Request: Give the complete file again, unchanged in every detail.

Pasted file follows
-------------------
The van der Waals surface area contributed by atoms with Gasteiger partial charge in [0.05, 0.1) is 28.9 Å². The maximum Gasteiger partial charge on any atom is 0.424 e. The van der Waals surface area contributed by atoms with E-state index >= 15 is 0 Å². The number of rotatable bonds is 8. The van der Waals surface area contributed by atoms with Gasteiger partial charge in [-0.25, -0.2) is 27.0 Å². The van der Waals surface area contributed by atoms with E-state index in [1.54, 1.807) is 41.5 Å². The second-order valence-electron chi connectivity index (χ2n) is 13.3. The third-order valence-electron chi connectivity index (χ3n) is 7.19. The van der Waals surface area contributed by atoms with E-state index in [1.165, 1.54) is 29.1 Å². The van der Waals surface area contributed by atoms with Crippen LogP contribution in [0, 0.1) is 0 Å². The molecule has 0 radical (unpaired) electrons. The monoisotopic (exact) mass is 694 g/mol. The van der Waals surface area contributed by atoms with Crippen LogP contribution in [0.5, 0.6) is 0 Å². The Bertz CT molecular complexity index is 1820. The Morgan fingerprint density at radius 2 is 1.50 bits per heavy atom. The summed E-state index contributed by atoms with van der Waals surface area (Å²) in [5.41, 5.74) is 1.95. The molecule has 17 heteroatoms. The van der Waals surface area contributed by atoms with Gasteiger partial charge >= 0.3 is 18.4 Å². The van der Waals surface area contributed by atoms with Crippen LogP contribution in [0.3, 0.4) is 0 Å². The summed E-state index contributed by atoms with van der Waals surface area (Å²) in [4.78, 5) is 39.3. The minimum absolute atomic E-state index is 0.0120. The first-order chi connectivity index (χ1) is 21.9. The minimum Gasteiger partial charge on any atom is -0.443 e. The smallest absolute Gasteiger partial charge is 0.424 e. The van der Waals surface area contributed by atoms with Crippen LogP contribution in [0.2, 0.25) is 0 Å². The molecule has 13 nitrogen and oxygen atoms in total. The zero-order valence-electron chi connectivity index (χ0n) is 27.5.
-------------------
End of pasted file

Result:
The van der Waals surface area contributed by atoms with Gasteiger partial charge in [0.05, 0.1) is 28.9 Å². The maximum Gasteiger partial charge on any atom is 0.424 e. The van der Waals surface area contributed by atoms with E-state index >= 15 is 0 Å². The number of rotatable bonds is 8. The van der Waals surface area contributed by atoms with Gasteiger partial charge in [-0.25, -0.2) is 27.0 Å². The van der Waals surface area contributed by atoms with E-state index in [1.54, 1.807) is 41.5 Å². The second-order valence-electron chi connectivity index (χ2n) is 13.3. The third-order valence-electron chi connectivity index (χ3n) is 7.19. The van der Waals surface area contributed by atoms with E-state index in [1.165, 1.54) is 29.1 Å². The van der Waals surface area contributed by atoms with Crippen LogP contribution in [0, 0.1) is 0 Å². The molecule has 0 radical (unpaired) electrons. The monoisotopic (exact) mass is 694 g/mol. The van der Waals surface area contributed by atoms with Crippen LogP contribution in [0.5, 0.6) is 0 Å². The Bertz CT molecular complexity index is 1820. The Morgan fingerprint density at radius 2 is 1.50 bits per heavy atom. The summed E-state index contributed by atoms with van der Waals surface area (Å²) in [5.41, 5.74) is 1.95. The molecule has 17 heteroatoms. The van der Waals surface area contributed by atoms with Gasteiger partial charge >= 0.3 is 18.4 Å². The van der Waals surface area contributed by atoms with Crippen LogP contribution in [0.3, 0.4) is 0 Å². The summed E-state index contributed by atoms with van der Waals surface area (Å²) in [4.78, 5) is 39.3. The minimum absolute atomic E-state index is 0.0120. The first-order chi connectivity index (χ1) is 21.9. The minimum Gasteiger partial charge on any atom is -0.443 e. The smallest absolute Gasteiger partial charge is 0.424 e. The van der Waals surface area contributed by atoms with Crippen LogP contribution in [0.2, 0.25) is 0 Å². The molecule has 13 nitrogen and oxygen atoms in total. The zero-order valence-electron chi connectivity index (χ0n) is 27.5.